A film review by Craig J. Koban March 29, 2020



2020, R, 85 mins.


John Turturro as Jesus Quintana  /  Audrey Tautou as Marie  /  Bobby Cannavale as Petey  /  Jon Hamm as Paul Dominique  /  Susan Sarandon as Jean  /  Pete Davidson as Jack  /  J.B. Smoove as The Mechanic  /  Christopher Walken as Warden

Written and directed by John Turturro, based on characters created by The Coen Brothers





The Coen Brothers' THE BIG LEBOWSKI is arguably the biggest cult film to emerge of the last 25 years.  Their 1998 crime comedy concerned a Los Angeles based slacker and  bowling fanatic and all of his comings and goings with a rich menagerie of colorful personalities.  It's by the Coens' own admission that - despite the long lasting appeal of their film in the years subsequent to its release - they'd never do a sequel.  That's probably a wise move, especially considering that it's awfully hard to re-capture cult film/pop culture lighting in a bottle twice. 

John Turturro turned a blind eye to this bit of wisdom, which has resulted in him writing, directing, and starring in a direct spin-off film in THE JESUS ROLLS.  

It should be noted that the Coens gave Turturro permission to go ahead with this film, which continues the story of one of THE BIG LEBOWSKI's smallest (in terms of screen time), but most memorable characters in Jesus Quintana, a rival bowler to Jeff Bridges' immortal "The Dude" that had a sexual predilection towards his custom-made ball (some would say an oral fixation).  THE JESUS ROLLS isn't just a sequel to THE BIG LEBOWSKI in terms of taking its titular character out of the '98 endeavor and giving him his own storyline.  Rather compellingly, Turturro's film is really more of a remake of another film altogether that just happens to include one bit BIG LEBOWSKI player (the clear inspiration here is the 1974 Gerard Depardieu and Patrick Dewaere starring French comedy GOING PLACES, which involved a pair of crooked misfits trekking through their country and committing various acts of crime in the process).  I somewhat applaud Turturro for going against the grain of giving LEBOWSKI fans exactly what they're expecting, but the sad thing about THE JESUS ROLLS is that it's such a terribly scattershot and unfunny affair, and more than reminds viewers very early on in its running time that, usually for the better, there's a reason why some spin-off films are creatively unnecessary.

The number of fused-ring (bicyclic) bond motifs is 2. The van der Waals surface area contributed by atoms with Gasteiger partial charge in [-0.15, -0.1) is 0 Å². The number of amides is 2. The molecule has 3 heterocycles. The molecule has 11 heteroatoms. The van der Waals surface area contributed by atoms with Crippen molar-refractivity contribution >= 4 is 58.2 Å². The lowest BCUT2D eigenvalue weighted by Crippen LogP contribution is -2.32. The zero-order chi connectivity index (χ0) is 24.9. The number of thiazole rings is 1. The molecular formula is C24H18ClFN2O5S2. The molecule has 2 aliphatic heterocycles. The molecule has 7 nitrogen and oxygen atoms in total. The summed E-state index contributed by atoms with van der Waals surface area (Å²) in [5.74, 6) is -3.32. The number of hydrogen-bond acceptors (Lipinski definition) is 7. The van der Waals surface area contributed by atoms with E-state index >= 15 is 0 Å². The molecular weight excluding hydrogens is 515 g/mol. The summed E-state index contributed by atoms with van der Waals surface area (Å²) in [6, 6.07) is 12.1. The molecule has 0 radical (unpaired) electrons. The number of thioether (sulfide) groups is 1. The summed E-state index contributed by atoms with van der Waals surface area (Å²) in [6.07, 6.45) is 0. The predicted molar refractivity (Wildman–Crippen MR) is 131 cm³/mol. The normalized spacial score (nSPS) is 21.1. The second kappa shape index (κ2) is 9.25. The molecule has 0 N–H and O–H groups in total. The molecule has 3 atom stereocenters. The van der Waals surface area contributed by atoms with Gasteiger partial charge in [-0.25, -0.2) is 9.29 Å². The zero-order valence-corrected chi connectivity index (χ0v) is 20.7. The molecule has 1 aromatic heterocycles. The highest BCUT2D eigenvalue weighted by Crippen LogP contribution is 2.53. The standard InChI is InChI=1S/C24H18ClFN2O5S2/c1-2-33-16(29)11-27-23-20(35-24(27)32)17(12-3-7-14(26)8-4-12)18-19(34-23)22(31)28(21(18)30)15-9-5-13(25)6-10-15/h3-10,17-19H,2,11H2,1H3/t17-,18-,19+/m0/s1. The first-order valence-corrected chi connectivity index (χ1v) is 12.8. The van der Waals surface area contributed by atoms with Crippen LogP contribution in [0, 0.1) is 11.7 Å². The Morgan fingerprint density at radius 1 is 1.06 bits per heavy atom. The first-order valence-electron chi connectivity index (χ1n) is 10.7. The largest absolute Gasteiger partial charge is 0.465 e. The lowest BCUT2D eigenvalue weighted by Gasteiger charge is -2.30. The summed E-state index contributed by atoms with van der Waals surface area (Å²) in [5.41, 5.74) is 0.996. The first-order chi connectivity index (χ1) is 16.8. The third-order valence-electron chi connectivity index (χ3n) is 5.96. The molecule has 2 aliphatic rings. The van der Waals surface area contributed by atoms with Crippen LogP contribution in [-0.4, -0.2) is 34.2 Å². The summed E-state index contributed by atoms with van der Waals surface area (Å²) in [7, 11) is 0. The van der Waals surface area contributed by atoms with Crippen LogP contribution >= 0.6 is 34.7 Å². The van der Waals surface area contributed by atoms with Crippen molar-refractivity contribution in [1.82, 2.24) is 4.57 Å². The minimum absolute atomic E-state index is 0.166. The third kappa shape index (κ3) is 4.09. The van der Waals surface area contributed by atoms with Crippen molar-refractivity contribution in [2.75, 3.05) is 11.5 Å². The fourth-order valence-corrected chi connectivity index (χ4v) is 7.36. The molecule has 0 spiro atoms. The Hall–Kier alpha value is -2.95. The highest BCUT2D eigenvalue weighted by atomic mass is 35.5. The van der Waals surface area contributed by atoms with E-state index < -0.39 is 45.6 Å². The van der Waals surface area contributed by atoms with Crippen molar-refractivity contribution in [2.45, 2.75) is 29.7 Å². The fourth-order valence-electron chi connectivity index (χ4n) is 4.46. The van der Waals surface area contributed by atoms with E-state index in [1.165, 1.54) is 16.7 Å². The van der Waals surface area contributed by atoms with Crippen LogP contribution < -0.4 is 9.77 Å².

And I can't think of another more unnecessary and forgettable spin-off than this one. 



It's clear, though, that Turturro is showing ample amounts of unbridled enthusiasm and fun in playing "The Jesus" once again, even while the paltry and loosely assembled film built around him struggles to find its footing.  As the film opens Jesus has just finished up a prison sentence in Sing Sing, and during a seriously awkward scene between himself and the warden (played by Christopher Walken, in a throwaway role), Jesus explains to him - and the audience - why his convicted charges of pedophilia were unfounded.  Yes, let's not forget that the Puerto Rican bowling fanboy was established as a child predator beforehand, which obviously would have to be addressed in any spin-off film concerning him (because, yeah, pedophilia isn't funny at all).  Turturro manages to come up with a ridiculously contrived explanation here that this vile charge was bogus, and early on gives us a would-be hilarious, but thoroughly unsettling flashback scene that shows Jesus getting into a conversation with a young lad beside him at a urinal about penis sizes.  Turturro wants us to howl with laughter at this moment.  I felt more like turning my eyes away from the screen and slumping into my seat in a state of supreme discomfort.